2016 Australian Championships (Olympic Trials) – Men’s Preview

2016 Hancock Prospecting Australian Championships (Australian Olympic Trials)

Men’s Preview

Sprint Freestyle

The sprint freestyle events will see a mix of youth and veterans vying for spots on the Olympic team. Cameron McEvoy, James Magnussen and Kyle Chalmers head into the Adelaide as the top three to watch in both the 50 and 100 freestyle. McEvoy, who comes into the championships ranked fourth in the world in the 50 (21.73) and first in the world in the 100 (47.56). is taking on the difficult task of winning the 50, 100 and 200 freestyle.

Last summer McEvoy came away from Kazan with the silver in the 100 freestyle, finishing finishing 11 one-hundredths of a second behind Ning Zetao of China. In 2014 he won gold in the 100 freestyle and finished fourth in the 50 at the Pan Pacific Championships and collected silver in both the 50 and 100 freestyle at the Commonwealth Games.

The meet in Adelaide will be only the fourth competition for Magnussen since undergoing shoulder surgery in June. He posted a season’s best of 22.32 in the 50 at the Aquatic Super Series in February and a season’s best of 49.22 in the 100 freestyle at the New South Wales State Championships in early March. Magnussen has the most experience and greatest history of success winning the 100 freestyle at both the 2011 and 2013 World Championships and finishing only one one-hundredth of a second away from Olympic gold in 2012.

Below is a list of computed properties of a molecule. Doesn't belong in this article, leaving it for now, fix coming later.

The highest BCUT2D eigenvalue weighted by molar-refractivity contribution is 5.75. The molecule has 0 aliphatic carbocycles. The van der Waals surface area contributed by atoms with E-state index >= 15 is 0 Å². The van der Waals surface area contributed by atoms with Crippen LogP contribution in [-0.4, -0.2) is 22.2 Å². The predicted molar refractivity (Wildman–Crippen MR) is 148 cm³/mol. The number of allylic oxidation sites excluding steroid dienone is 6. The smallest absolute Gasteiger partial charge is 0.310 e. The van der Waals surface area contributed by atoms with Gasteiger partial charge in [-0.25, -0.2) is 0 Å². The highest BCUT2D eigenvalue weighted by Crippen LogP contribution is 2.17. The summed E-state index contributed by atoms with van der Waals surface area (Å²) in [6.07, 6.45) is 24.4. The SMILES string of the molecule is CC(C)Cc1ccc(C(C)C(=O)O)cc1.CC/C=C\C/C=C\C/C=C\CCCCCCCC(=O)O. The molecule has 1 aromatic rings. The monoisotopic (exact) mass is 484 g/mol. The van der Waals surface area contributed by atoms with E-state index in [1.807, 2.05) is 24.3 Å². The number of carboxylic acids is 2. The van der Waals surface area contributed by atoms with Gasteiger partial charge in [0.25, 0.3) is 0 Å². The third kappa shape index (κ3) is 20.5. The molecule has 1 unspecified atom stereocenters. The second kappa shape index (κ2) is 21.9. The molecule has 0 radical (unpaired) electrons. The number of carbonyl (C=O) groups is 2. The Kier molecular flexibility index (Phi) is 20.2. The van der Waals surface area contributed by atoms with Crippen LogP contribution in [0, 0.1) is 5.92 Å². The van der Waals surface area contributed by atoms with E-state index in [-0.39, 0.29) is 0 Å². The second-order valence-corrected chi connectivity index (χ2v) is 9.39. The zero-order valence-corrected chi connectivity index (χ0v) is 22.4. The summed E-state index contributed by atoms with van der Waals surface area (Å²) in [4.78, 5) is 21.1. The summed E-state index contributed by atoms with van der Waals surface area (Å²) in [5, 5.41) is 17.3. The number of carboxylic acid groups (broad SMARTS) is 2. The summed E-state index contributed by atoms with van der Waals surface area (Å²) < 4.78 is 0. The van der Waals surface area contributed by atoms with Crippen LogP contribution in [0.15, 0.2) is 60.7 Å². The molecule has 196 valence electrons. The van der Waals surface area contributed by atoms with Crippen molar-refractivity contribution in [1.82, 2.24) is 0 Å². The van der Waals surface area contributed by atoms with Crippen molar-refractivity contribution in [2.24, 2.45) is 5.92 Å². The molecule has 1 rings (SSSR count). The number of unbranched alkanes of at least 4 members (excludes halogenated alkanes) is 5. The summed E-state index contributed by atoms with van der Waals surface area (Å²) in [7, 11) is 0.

At the Australian Championships last summer Magnussen won the 50 freestyle in a time of 21.98 and finished second to McEvoy in the 100 recording a time of 48.18.

The 17 year old Chalmers will look to make a push for the team in both events. Last week at the Australian Age Group Championships Chalmers posted a 22.15 in the 50 and a 1:47.23 in the 200 freestyle. Although he did not swim the 100 meter distance at the competition he put up a 48.68 at the New South Wales State Championships in March, finishing just behind McEvoy and over a half second ahead of Magnussen.

Matthew Abood will also be in the mix in the 50 and should compete for a spot on the 4 x 100 freestyle relay. Abood has competed in the 50 freestyle at the 2013 World Championships, the 2014 Commonwealth Games and Pan Pacific Championships as well as the 2015 World Championships and comes in with a lifetime best of 21.84.

Tommaso D’Orsogna, who competed in the 100 freestyle in Kazan, along with Kenneth To, Daniel Smith and Regan Leong will all challenge for a position on the men’s 4 x 100 freestyle relay team.

Mid Distance Freestyle